Denver Art Museum returns Khmer sculpture Torso of Rama to Cambodia

DENVER and PHNOM PENH, Cambodia – The Denver Art Museum (DAM) and the Kingdom of Cambodia announced today that DAM has returned a 10th century Khmer sandstone sculpture to the Kingdom of Cambodia. The piece, Torso of Rama, had been in the museum’s collection for nearly 30 years.

Torso of Rama. Sandstone, early 10th century. Cambodia, Prasat Chen.

During the course of research into works in the museum’s collection and following conversations with colleagues in Cambodia, the DAM became aware of new facts related to the piece about its provenance that were not available to the museum when the object was acquired in 1986.

The Torso of Rama is a monumental sandstone sculpture of Rama with a quiver behind his right shoulder. The piece dates to the early 10th century, and stands 62 inches high and is missing its head, arms and feet. The Rama was acquired by the Denver Art Museum in 1986 from the Doris Weiner Gallery in New York, NY. The Rama sculpture was on display in the Asian Art gallery at the museum.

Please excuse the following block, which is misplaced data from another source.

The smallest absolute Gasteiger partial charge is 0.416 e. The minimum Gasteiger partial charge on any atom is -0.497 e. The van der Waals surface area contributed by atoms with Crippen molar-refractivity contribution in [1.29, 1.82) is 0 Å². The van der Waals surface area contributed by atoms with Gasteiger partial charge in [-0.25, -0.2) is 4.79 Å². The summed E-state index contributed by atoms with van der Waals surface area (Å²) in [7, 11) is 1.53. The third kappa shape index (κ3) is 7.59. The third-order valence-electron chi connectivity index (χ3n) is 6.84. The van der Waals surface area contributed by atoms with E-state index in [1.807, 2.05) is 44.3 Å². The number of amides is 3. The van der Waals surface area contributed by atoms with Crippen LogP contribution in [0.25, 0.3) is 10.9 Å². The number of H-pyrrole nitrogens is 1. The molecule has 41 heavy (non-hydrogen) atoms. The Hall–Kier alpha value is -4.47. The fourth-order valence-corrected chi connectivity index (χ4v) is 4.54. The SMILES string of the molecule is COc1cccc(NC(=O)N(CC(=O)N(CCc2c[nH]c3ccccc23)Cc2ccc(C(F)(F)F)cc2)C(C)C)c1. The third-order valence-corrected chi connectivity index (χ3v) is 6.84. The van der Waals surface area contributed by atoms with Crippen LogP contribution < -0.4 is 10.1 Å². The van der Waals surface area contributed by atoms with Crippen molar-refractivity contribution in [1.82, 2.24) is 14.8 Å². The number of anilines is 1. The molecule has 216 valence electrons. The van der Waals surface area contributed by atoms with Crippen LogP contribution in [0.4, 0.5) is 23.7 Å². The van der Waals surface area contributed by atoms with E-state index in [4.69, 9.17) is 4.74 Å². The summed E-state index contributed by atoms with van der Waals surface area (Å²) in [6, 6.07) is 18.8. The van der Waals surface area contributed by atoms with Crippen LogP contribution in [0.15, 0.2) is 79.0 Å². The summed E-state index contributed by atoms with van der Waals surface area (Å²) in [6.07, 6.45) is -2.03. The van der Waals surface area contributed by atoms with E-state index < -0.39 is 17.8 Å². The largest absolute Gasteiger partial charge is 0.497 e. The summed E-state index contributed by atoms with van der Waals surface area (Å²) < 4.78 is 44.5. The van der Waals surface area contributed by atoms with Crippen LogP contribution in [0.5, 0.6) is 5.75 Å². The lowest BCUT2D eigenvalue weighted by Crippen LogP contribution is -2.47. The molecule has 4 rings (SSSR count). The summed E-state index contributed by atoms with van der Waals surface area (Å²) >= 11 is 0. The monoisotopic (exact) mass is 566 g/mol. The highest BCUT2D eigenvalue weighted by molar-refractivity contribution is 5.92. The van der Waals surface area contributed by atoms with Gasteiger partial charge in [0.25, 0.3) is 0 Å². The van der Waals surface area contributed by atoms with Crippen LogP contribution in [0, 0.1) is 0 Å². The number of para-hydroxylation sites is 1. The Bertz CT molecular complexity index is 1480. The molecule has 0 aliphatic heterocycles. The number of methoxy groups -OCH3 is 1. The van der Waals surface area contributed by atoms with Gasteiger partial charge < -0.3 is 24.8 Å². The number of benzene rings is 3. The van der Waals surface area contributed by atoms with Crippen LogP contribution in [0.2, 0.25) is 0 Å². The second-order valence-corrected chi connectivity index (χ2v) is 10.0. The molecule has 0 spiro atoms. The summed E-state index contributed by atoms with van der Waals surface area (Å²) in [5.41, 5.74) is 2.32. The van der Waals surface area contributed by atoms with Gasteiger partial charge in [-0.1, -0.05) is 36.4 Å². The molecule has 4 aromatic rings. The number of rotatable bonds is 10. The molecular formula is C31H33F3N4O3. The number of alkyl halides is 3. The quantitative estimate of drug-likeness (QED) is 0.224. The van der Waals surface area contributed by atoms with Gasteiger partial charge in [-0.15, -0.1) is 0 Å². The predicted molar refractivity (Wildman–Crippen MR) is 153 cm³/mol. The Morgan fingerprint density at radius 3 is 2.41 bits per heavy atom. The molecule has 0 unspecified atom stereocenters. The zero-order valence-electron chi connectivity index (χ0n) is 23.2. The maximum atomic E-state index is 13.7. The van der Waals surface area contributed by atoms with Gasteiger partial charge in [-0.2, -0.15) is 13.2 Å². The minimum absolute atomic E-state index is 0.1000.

“As part of our own collections research, the Denver Art Museum contacted our museum colleagues in Cambodia to gather more facts on the Torso of Rama piece in the museum’s collection,” said Christoph Heinrich, director of the Denver Art Museum. “We were recently provided with verifiable evidence that was not available to us at the time of acquisition, and immediately began taking all appropriate steps to deaccession the object and prepare it for its return home. In addition to our return of this piece, during this process we have crafted a collaborative relationship with our Cambodian colleagues, and are looking forward to developing cooperative projects and programs that will benefit museum goers and collections in Denver and Phnom Penh.”

His Excellency Chan Tani, Secretary of State of the Kingdom of Cambodia, expressed his government’s appreciation for the return of the Torso of Rama from the Denver Art Museum and the opportunity that it will reunite with other statues once located in Prasat Chen of the Koh Ker archaeological site. He added that “The voluntary return of the statue demonstrates the museum’s sensitivity to the importance of Koh Ker era to the Cambodian culture. The return also highlights the serious looting in the past that had occurred in our country and the government’s efforts to repatriate those artifacts that left the country illegally which are parts of our soul as a nation.”

Download PDF of press release.